Ramdev shocks me. Truly. Utterly. Un-bearably. His saffron shocks me. It makes his words all the more shocking. Saffron is the colour either of self-sacrifice or of inspired bravery. He seems light years away from both. It is blatant cowardice to say one would love to cut off the heads of millions of people but for the small inconvenience that stands in the way. There is, he laments, that irksome thing called the rule of law. He could get into trouble if he ventures to harvest a few million human heads. That, says Ramdev, chokes the heroic expression of his sterling patriotic zeal.
Ramdev’s version of patriotism, please note, is choked by the law. That is to say, it is unlawful. Refraining from scandalously unlawful lusts and longings only due to fear of unpleasant consequences is cowardice. Only Ramdev can enlighten us about the meeting point between cowardice and self-sacrifice: The sort of cowardice that made him scoot from the scene of trouble in Ramlila Maidan in 2011. The adroitness with which our shape-shifting baba escaped on that occasion is of the same stuff as the insured insolence with which he threatens to annihilate fellow citizens for not falling in line.
I am not happy to write these words, which I have to wring out of my reluctant heart. But I must. To keep quiet in the face of such an eruption of insanity is to mock my spiritual calling. I shall have no right to appear in public clad in saffron if I do not speak up. I have to denounce the political adventurism of this friend of mine. But I shall not despise him; for the spirit of the Vedic faith that keeps me going will not let me. This noble spiritual vision puts me under obligation to love every member of the human family — including those who do not agree with me, those who do not shout “Bharat Mata ki Jai” like parrots, and also those who spew the lingo of aggression as the poetry of patriotism.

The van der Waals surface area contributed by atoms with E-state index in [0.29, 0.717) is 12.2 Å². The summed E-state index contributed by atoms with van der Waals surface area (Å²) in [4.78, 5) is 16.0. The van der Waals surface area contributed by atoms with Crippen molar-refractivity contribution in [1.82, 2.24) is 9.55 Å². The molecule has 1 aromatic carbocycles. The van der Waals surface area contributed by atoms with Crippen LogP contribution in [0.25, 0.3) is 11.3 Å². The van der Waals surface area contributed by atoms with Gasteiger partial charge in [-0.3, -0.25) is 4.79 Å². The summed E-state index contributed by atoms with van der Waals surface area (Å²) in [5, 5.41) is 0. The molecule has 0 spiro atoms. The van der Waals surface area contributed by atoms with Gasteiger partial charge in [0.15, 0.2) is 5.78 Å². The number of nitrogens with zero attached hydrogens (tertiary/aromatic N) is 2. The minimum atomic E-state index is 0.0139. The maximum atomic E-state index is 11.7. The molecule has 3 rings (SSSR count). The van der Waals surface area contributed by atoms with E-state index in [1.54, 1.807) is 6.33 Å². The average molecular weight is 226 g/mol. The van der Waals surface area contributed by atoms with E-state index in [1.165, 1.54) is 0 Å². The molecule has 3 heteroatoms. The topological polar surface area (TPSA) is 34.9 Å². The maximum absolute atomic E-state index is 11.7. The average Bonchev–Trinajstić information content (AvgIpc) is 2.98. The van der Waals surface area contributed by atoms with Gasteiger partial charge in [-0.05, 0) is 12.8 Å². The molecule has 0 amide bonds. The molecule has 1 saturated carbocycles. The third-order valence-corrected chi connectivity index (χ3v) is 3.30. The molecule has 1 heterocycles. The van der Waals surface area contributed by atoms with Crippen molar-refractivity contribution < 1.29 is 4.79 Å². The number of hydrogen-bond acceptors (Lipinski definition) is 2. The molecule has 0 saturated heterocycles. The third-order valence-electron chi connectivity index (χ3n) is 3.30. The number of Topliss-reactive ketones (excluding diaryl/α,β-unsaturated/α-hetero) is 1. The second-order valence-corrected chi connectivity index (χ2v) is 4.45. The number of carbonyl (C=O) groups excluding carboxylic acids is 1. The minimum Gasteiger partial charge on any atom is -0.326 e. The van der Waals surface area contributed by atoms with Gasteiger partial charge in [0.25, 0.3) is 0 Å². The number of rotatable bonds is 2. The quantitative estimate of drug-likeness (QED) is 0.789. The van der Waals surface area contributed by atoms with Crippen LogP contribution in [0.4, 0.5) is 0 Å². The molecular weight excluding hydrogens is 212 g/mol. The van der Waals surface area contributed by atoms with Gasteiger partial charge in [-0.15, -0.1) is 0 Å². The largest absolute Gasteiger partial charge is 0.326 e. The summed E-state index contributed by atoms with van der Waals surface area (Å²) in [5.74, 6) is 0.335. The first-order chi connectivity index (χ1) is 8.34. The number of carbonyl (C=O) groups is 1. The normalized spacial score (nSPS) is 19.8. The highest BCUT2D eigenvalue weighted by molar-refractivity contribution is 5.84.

I denounce the words of Ramdev and urge him to apologise, first, to all Hindus and, then, to all human beings. To the extent that he has started raving and ranting, he has lost the right to take the name of the Vedic faith or pretend to be a spiritual guru. He would do well to take vanvaas for meditation and self-purification.
Ramdev has been in the business of converting spirituality into material profit. He has, as a result, lost the distinction between dhandha and dharma. Religion became, in the process, the means for indulging in covetousness. The mega bucks he earned became his entry into politics. If in the Ayodhya movement, politicians used babas and swamis, Ramdev is shrewd enough to use politicians to his advantage. It is a marriage of convenience for both parties.
I also hold the BJP to account in this most lamentable turn of events. I want to tell them that Hinduism is truly in peril. The cocktail of politics, corporatisation and communalism concocted under the name of Hinduism today threatens its authenticity.
What Ramdev has done is criminal. He is sowing seeds of horrendous violence in the minds of unsuspecting people within an ambience of faith. This is incitement of the most dangerous kind. Knowing the outlook and agenda of the current dispensation, I have no hope that the government either at the Centre or in Haryana will take cognisance of this challenge to the rule of law and insult to the Constitution. I pray, therefore, to the chief justice of India to take suo moto cognisance of this and initiate appropriate action.
Finally, a word about the senselessness that inflates Ramdev’s hollow patriotism. Does he really think that shouting a slogan — or a thousand slogans — proves anyone’s patriotism? Does he really believe that a coerced utterance carries patriotic value? Those who revel in coercing others are not interested in the motherland. They are intoxicated with power. This is not patriotism. This is poison. Every form of coercion is an insult to the spirit and substance of the Constitution.